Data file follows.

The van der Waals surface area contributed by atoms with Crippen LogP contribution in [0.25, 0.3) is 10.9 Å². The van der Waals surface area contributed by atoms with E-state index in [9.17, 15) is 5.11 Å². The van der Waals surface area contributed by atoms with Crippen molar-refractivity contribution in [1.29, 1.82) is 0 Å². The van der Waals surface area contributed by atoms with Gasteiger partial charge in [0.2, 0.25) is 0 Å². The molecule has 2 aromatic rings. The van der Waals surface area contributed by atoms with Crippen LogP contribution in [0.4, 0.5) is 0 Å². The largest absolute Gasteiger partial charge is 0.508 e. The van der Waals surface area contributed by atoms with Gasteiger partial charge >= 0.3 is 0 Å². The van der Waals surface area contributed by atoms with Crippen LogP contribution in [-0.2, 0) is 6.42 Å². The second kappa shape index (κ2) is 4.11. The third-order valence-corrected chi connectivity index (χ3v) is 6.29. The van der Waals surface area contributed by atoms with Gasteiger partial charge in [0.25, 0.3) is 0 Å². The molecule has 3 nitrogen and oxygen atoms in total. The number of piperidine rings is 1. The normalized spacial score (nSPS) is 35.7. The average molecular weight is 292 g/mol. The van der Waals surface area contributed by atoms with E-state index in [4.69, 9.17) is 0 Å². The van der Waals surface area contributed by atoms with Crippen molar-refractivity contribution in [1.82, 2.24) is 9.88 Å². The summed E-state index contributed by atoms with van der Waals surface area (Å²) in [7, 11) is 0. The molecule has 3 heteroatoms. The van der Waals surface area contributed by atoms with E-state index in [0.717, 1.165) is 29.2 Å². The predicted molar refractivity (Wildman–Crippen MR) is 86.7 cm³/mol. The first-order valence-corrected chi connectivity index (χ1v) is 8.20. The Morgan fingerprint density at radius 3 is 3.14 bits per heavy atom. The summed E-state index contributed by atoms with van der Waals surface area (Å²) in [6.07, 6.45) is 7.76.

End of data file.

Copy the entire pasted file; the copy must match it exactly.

The van der Waals surface area contributed by atoms with Crippen LogP contribution in [0.25, 0.3) is 10.9 Å². The van der Waals surface area contributed by atoms with E-state index in [9.17, 15) is 5.11 Å². The van der Waals surface area contributed by atoms with Crippen molar-refractivity contribution in [1.29, 1.82) is 0 Å². The van der Waals surface area contributed by atoms with Gasteiger partial charge in [0.2, 0.25) is 0 Å². The molecule has 2 aromatic rings. The van der Waals surface area contributed by atoms with Crippen LogP contribution in [0.4, 0.5) is 0 Å². The largest absolute Gasteiger partial charge is 0.508 e. The van der Waals surface area contributed by atoms with Gasteiger partial charge >= 0.3 is 0 Å². The van der Waals surface area contributed by atoms with Crippen LogP contribution in [-0.2, 0) is 6.42 Å². The second kappa shape index (κ2) is 4.11. The third-order valence-corrected chi connectivity index (χ3v) is 6.29. The van der Waals surface area contributed by atoms with Gasteiger partial charge in [0.25, 0.3) is 0 Å². The molecule has 3 nitrogen and oxygen atoms in total. The number of piperidine rings is 1. The normalized spacial score (nSPS) is 35.7. The average molecular weight is 292 g/mol. The van der Waals surface area contributed by atoms with E-state index in [4.69, 9.17) is 0 Å². The van der Waals surface area contributed by atoms with Crippen molar-refractivity contribution in [1.82, 2.24) is 9.88 Å². The summed E-state index contributed by atoms with van der Waals surface area (Å²) in [7, 11) is 0. The molecule has 3 heteroatoms. The van der Waals surface area contributed by atoms with E-state index in [0.717, 1.165) is 29.2 Å². The predicted molar refractivity (Wildman–Crippen MR) is 86.7 cm³/mol. The first-order valence-corrected chi connectivity index (χ1v) is 8.20. The Morgan fingerprint density at radius 3 is 3.14 bits per heavy atom. The summed E-state index contributed by atoms with van der Waals surface area (Å²) in [6.07, 6.45) is 7.76.